Two-time former Secretary of Defense Rumsfeld (Known and Unknown: A Memoir, 2011) condenses the rules that he claims shaped, and were shaped by, a lifetime in business and public service.
The author packages his previous memoir about his life and times into a breezier format organized around a collection of maxims, which he presents at the end in a 25-page appendix. The author writes that he has collected these thoughts throughout much of his career, and here, he assembles them in a straightforward, uninspiring book. Rumsfeld has been involved in public policy since he became a congressional aide in 1957 and brings his experience to bear in discussing the defense bureaucracy and how it has grown over time. His maxims include aphorisms, observations and quotes from Sun Tzu and Confucius, W.H. Auden and David Hume, among many others. Examples: “Never hire anyone you can't fire”; “The way to do well is to do well”; “Remember where you came from.” Here, readers can discover Rumsfeld's thoughts on how to apply for a job, accompanied by reminiscences of people he has hired, including former Vice President Dick Cheney, who became an aide in President Richard Nixon's Office of Economic Opportunity. Disappointingly but perhaps predictably, Rumsfeld does not provide new insight into the events that (often negatively) shaped the latter part of his career—e.g., the problematic nonexistence of Iraqi weapons of mass destruction, the torture at Abu Ghraib and the disastrous governmental failures in the wake of Hurricane Katrina.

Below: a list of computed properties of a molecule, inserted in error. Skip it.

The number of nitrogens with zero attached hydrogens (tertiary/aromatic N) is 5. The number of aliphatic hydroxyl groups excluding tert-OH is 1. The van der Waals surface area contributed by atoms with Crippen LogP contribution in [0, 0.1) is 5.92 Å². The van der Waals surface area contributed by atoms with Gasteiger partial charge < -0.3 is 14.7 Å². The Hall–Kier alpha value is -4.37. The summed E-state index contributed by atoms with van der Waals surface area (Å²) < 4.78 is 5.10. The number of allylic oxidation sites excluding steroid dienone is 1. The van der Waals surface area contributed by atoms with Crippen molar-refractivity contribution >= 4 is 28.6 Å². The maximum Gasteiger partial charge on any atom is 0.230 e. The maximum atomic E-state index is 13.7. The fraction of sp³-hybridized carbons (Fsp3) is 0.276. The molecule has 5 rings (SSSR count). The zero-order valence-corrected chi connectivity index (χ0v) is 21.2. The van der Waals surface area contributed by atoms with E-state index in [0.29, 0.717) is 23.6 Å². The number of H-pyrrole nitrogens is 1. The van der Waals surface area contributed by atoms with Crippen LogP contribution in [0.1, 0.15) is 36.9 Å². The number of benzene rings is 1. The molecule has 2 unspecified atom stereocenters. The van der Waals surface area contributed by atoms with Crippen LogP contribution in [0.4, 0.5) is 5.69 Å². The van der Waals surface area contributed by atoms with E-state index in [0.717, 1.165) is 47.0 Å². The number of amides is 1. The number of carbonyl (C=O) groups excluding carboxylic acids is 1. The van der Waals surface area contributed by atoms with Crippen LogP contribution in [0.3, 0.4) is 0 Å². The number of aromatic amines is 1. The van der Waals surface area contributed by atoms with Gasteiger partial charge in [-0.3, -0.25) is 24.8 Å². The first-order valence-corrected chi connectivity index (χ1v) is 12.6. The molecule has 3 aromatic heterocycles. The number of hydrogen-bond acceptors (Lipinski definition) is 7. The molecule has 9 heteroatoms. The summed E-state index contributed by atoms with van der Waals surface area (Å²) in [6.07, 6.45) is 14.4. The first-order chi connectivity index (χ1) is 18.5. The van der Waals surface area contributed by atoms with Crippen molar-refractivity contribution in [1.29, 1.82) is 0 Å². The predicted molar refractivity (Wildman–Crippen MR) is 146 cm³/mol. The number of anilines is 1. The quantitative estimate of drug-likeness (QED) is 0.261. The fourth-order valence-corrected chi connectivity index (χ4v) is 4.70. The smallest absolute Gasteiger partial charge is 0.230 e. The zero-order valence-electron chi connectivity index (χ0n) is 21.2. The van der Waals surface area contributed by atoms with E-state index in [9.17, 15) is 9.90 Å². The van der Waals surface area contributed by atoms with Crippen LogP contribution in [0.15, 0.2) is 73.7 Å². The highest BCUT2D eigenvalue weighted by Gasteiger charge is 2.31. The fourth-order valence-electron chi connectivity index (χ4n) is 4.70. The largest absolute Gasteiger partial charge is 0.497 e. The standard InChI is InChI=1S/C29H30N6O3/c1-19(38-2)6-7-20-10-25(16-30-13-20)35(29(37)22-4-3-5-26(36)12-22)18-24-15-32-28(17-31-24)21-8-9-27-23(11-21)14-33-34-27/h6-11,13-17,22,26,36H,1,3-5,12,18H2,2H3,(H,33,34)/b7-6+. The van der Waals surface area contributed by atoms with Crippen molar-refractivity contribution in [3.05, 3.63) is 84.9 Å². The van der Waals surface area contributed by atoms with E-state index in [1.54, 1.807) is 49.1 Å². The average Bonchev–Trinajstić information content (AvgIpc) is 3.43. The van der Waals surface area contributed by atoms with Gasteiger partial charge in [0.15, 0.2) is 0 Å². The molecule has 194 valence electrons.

Nonessential. The collection offers an occasionally intriguing but hardly revelatory view of the author’s career, but reader response will likely hinge on political affiliation.